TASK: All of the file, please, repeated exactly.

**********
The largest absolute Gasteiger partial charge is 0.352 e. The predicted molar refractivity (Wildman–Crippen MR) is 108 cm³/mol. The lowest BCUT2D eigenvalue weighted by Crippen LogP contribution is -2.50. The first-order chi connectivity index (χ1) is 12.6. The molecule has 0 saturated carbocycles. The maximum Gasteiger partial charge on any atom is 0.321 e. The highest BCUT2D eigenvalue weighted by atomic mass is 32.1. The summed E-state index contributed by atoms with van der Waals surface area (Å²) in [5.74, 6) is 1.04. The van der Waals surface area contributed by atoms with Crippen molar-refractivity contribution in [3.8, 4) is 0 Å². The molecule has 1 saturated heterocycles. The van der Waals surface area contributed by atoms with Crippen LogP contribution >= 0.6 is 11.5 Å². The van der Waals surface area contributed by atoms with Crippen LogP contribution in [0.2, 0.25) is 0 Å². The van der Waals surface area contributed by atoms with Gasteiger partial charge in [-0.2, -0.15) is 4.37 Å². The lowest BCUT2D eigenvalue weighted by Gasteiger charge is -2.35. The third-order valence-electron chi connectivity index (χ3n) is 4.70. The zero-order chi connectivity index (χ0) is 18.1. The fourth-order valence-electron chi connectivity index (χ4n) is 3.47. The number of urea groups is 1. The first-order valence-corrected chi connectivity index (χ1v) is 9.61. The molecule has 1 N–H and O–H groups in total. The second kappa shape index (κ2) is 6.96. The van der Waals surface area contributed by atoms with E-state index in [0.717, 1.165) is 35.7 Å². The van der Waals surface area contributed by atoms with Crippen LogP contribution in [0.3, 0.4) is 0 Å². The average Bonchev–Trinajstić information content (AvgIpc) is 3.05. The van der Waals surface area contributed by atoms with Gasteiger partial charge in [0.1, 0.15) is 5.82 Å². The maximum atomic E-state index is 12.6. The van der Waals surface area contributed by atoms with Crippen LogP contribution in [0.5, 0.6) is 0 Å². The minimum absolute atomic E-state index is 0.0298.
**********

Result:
The largest absolute Gasteiger partial charge is 0.352 e. The predicted molar refractivity (Wildman–Crippen MR) is 108 cm³/mol. The lowest BCUT2D eigenvalue weighted by Crippen LogP contribution is -2.50. The first-order chi connectivity index (χ1) is 12.6. The molecule has 0 saturated carbocycles. The maximum Gasteiger partial charge on any atom is 0.321 e. The highest BCUT2D eigenvalue weighted by atomic mass is 32.1. The summed E-state index contributed by atoms with van der Waals surface area (Å²) in [5.74, 6) is 1.04. The van der Waals surface area contributed by atoms with Crippen molar-refractivity contribution in [3.8, 4) is 0 Å². The molecule has 1 saturated heterocycles. The van der Waals surface area contributed by atoms with Crippen LogP contribution >= 0.6 is 11.5 Å². The van der Waals surface area contributed by atoms with Crippen LogP contribution in [0.2, 0.25) is 0 Å². The van der Waals surface area contributed by atoms with Gasteiger partial charge in [-0.2, -0.15) is 4.37 Å². The lowest BCUT2D eigenvalue weighted by Gasteiger charge is -2.35. The third-order valence-electron chi connectivity index (χ3n) is 4.70. The zero-order chi connectivity index (χ0) is 18.1. The fourth-order valence-electron chi connectivity index (χ4n) is 3.47. The number of urea groups is 1. The first-order valence-corrected chi connectivity index (χ1v) is 9.61. The molecule has 1 N–H and O–H groups in total. The second kappa shape index (κ2) is 6.96. The van der Waals surface area contributed by atoms with E-state index in [0.717, 1.165) is 35.7 Å². The van der Waals surface area contributed by atoms with Crippen LogP contribution in [0.3, 0.4) is 0 Å². The average Bonchev–Trinajstić information content (AvgIpc) is 3.05. The van der Waals surface area contributed by atoms with Gasteiger partial charge in [0.1, 0.15) is 5.82 Å². The maximum atomic E-state index is 12.6. The van der Waals surface area contributed by atoms with Crippen LogP contribution in [0.5, 0.6) is 0 Å². The minimum absolute atomic E-state index is 0.0298.